February 16, 2015

Local Entrepreneurial Groups Get $500,000 From Commerce

Liz Segrist  /  Charleston Regional Business Journal

The Charleston Digital Corridor Foundation and The Harbor Entrepreneur Center each received $250,000 from the S.C. Commerce Department's Innovation Office to help execute on their missions of expanding Charleston's knowledge-based economy.

The Digital Corridor foundation will use the funds to upfit the incubator space in the planned Flagship3, according to Charleston Digital Corridor Executive Director Ernest Andrade.

The Charleston Digital Corridor plans to build Flagship3 at 999 Morrison Drive this fall to expand on its Flagship1 and Flagship2 spaces that house tech companies and coding classes off East Bay and Calhoun streets in downtown Charleston.

Flagship3 will also have incubator space for startups, as well as longer-term space for more established, high-growth tech companies. Andrade is seeking financing from the local tech community and other funding for the project. Flagship3 will be the anchor for the city-planned tech district on the upper peninsula.

The Harbor Entrepreneur Center's funding will help support its co-working spaces in Mount Pleasant, Summerville and downtown Charleston, its business accelerator program in Mount Pleasant and its forum groups and events into 2016, according to co-founder and director John Osborne.

"This is as much an endorsement of what all is happening in the Charleston region to grow entrepreneurship and innovation as it is about The Harbor itself. ... This kind of runway provides opportunity to develop additional partnerships to make The Harbor a sustainable organization for a long, long time," Osborne said.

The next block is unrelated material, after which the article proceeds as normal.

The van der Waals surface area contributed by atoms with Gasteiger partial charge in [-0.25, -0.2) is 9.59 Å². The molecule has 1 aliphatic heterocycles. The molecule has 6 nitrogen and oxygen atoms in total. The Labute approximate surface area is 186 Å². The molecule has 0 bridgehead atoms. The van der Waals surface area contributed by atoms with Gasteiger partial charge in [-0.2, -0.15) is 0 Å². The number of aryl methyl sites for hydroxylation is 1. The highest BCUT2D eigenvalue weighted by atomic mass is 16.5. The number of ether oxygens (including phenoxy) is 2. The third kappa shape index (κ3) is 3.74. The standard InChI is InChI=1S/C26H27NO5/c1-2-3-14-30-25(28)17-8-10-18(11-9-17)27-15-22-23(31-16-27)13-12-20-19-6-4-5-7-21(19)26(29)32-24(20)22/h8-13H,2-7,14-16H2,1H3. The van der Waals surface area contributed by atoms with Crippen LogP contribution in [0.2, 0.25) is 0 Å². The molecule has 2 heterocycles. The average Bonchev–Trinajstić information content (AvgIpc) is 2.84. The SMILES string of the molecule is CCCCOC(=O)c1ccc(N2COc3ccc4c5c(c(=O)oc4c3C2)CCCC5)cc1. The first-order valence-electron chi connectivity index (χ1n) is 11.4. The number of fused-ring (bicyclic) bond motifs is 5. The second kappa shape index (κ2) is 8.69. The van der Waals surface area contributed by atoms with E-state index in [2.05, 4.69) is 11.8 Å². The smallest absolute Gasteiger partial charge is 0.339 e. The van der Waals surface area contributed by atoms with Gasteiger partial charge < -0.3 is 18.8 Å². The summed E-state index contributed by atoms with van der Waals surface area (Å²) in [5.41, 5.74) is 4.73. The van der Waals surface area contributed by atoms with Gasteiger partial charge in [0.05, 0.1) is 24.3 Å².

The 14-week Harbor Accelerator program is designed to take startups from concept to revenue. Once accepted, teams of entrepreneurs work full time from their free space in Mount Pleasant to test their ideas in the market, practice pitching, learn from mentors and seek financing.

Overall, Commerce's Innovation Office awarded $2.6 million to 19 organizations around the state to further innovation, entrepreneurship and technology-based economic development, according to a news release.

The S.C. Innovation Challenge received nearly 60 submissions totaling $10.5 million in requests for this funding round. To be awarded, projects must meet at least one of the goals in the S.C. Innovation Plan. The maximum grant is $250,000, which must be matched by funding not appropriated by the state.

"Innovation and entrepreneurship are critical components to the success of our economy," Commerce Secretary Bobby Hitt said in a statement. "We want to enable and support a stronger innovation ecosystem in South Carolina and help the state become a top place in the nation to start and build high-growth businesses."

The Office of Innovation launched in fall 2013 and is headed by Amy Love, Commerce's former spokeswoman.

In May 2014, 14 S.C. organizations received $2.4 million in innovation challenge grants, including the Charleston Digital Corridor, Lowcountry Local First, the Harbor Accelerator and the College of Charleston's International Cross-Curricular Accelerator for Technology.